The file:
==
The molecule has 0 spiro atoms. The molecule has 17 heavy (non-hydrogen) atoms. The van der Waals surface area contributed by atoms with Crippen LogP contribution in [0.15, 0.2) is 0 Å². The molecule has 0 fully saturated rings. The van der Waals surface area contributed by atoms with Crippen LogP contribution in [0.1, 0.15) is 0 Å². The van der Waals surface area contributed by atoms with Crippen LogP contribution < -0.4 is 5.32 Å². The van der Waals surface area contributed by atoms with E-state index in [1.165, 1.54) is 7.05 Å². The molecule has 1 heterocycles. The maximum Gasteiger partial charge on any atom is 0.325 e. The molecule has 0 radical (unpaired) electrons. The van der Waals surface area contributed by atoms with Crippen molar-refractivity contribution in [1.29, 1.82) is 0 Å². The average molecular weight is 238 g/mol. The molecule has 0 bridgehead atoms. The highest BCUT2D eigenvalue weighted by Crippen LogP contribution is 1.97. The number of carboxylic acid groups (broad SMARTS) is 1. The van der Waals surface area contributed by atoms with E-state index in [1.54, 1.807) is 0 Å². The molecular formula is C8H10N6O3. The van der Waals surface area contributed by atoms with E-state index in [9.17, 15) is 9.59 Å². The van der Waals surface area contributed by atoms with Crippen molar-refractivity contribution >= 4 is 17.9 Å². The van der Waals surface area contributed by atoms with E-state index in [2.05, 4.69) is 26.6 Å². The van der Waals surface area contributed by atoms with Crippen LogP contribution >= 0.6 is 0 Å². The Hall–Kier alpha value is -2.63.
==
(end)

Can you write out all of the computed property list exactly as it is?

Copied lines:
The molecule has 0 spiro atoms. The molecule has 17 heavy (non-hydrogen) atoms. The van der Waals surface area contributed by atoms with Crippen LogP contribution in [0.15, 0.2) is 0 Å². The molecule has 0 fully saturated rings. The van der Waals surface area contributed by atoms with Crippen LogP contribution in [0.1, 0.15) is 0 Å². The van der Waals surface area contributed by atoms with Crippen LogP contribution < -0.4 is 5.32 Å². The van der Waals surface area contributed by atoms with E-state index in [1.165, 1.54) is 7.05 Å². The molecule has 1 heterocycles. The maximum Gasteiger partial charge on any atom is 0.325 e. The molecule has 0 radical (unpaired) electrons. The van der Waals surface area contributed by atoms with Crippen molar-refractivity contribution in [1.29, 1.82) is 0 Å². The average molecular weight is 238 g/mol. The molecule has 0 bridgehead atoms. The highest BCUT2D eigenvalue weighted by Crippen LogP contribution is 1.97. The number of carboxylic acid groups (broad SMARTS) is 1. The van der Waals surface area contributed by atoms with E-state index in [1.54, 1.807) is 0 Å². The molecular formula is C8H10N6O3. The van der Waals surface area contributed by atoms with E-state index in [9.17, 15) is 9.59 Å². The van der Waals surface area contributed by atoms with Crippen molar-refractivity contribution >= 4 is 17.9 Å². The van der Waals surface area contributed by atoms with E-state index in [2.05, 4.69) is 26.6 Å². The van der Waals surface area contributed by atoms with Crippen LogP contribution >= 0.6 is 0 Å². The Hall–Kier alpha value is -2.63.